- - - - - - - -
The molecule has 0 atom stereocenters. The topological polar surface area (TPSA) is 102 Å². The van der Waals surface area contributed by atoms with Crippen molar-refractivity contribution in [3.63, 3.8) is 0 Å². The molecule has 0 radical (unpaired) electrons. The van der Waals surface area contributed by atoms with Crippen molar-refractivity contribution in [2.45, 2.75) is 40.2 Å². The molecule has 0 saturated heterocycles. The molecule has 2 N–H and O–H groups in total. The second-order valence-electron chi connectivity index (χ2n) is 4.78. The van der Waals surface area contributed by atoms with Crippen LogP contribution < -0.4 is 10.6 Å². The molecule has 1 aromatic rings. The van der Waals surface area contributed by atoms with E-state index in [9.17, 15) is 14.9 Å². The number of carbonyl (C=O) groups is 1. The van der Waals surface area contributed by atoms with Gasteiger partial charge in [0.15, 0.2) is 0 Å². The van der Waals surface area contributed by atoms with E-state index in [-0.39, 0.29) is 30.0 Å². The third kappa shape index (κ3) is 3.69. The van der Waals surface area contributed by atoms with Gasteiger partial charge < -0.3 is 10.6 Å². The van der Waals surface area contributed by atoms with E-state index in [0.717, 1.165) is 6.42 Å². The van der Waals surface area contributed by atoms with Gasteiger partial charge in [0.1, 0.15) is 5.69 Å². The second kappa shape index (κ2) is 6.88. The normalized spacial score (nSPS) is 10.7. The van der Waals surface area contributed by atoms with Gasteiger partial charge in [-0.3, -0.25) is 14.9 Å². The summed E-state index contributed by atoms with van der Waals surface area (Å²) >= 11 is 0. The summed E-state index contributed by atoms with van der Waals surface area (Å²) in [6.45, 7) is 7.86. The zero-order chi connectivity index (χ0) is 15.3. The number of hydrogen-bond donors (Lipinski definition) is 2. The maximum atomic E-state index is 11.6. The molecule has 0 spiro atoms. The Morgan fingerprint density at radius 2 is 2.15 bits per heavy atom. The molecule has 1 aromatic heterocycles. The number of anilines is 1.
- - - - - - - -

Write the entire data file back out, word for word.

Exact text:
The molecule has 0 atom stereocenters. The topological polar surface area (TPSA) is 102 Å². The van der Waals surface area contributed by atoms with Crippen molar-refractivity contribution in [3.63, 3.8) is 0 Å². The molecule has 0 radical (unpaired) electrons. The van der Waals surface area contributed by atoms with Crippen molar-refractivity contribution in [2.45, 2.75) is 40.2 Å². The molecule has 0 saturated heterocycles. The molecule has 2 N–H and O–H groups in total. The second-order valence-electron chi connectivity index (χ2n) is 4.78. The van der Waals surface area contributed by atoms with Crippen LogP contribution < -0.4 is 10.6 Å². The molecule has 1 aromatic rings. The van der Waals surface area contributed by atoms with E-state index in [9.17, 15) is 14.9 Å². The number of carbonyl (C=O) groups is 1. The van der Waals surface area contributed by atoms with Gasteiger partial charge in [0.15, 0.2) is 0 Å². The van der Waals surface area contributed by atoms with E-state index in [-0.39, 0.29) is 30.0 Å². The third kappa shape index (κ3) is 3.69. The van der Waals surface area contributed by atoms with Gasteiger partial charge < -0.3 is 10.6 Å². The van der Waals surface area contributed by atoms with E-state index in [0.717, 1.165) is 6.42 Å². The van der Waals surface area contributed by atoms with Gasteiger partial charge in [0.1, 0.15) is 5.69 Å². The second kappa shape index (κ2) is 6.88. The normalized spacial score (nSPS) is 10.7. The van der Waals surface area contributed by atoms with Gasteiger partial charge in [-0.3, -0.25) is 14.9 Å². The summed E-state index contributed by atoms with van der Waals surface area (Å²) >= 11 is 0. The summed E-state index contributed by atoms with van der Waals surface area (Å²) in [6.45, 7) is 7.86. The zero-order chi connectivity index (χ0) is 15.3. The number of hydrogen-bond donors (Lipinski definition) is 2. The maximum atomic E-state index is 11.6. The molecule has 0 spiro atoms. The Morgan fingerprint density at radius 2 is 2.15 bits per heavy atom. The molecule has 1 aromatic heterocycles. The number of anilines is 1.